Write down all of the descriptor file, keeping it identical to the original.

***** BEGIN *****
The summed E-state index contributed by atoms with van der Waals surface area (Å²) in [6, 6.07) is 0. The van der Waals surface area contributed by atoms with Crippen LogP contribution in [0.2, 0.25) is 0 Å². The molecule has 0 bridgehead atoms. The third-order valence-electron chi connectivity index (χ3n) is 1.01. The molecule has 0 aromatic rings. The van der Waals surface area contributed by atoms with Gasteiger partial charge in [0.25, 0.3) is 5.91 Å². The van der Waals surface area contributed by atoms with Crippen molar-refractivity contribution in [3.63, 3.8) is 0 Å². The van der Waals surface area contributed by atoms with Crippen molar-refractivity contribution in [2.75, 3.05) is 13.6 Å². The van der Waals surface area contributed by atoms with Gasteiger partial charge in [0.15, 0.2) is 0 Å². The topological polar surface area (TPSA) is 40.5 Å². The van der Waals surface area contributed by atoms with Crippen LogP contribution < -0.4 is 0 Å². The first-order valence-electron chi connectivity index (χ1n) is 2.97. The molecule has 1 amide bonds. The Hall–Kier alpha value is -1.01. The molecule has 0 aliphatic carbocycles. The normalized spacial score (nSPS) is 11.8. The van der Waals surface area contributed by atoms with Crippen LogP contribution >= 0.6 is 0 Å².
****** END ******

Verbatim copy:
The summed E-state index contributed by atoms with van der Waals surface area (Å²) in [6, 6.07) is 0. The van der Waals surface area contributed by atoms with Crippen LogP contribution in [0.2, 0.25) is 0 Å². The molecule has 0 bridgehead atoms. The third-order valence-electron chi connectivity index (χ3n) is 1.01. The molecule has 0 aromatic rings. The van der Waals surface area contributed by atoms with Gasteiger partial charge in [0.25, 0.3) is 5.91 Å². The van der Waals surface area contributed by atoms with Crippen molar-refractivity contribution in [3.63, 3.8) is 0 Å². The van der Waals surface area contributed by atoms with Crippen molar-refractivity contribution in [2.75, 3.05) is 13.6 Å². The van der Waals surface area contributed by atoms with Gasteiger partial charge in [0.15, 0.2) is 0 Å². The topological polar surface area (TPSA) is 40.5 Å². The van der Waals surface area contributed by atoms with Crippen LogP contribution < -0.4 is 0 Å². The first-order valence-electron chi connectivity index (χ1n) is 2.97. The molecule has 1 amide bonds. The Hall–Kier alpha value is -1.01. The molecule has 0 aliphatic carbocycles. The normalized spacial score (nSPS) is 11.8. The van der Waals surface area contributed by atoms with Crippen LogP contribution >= 0.6 is 0 Å².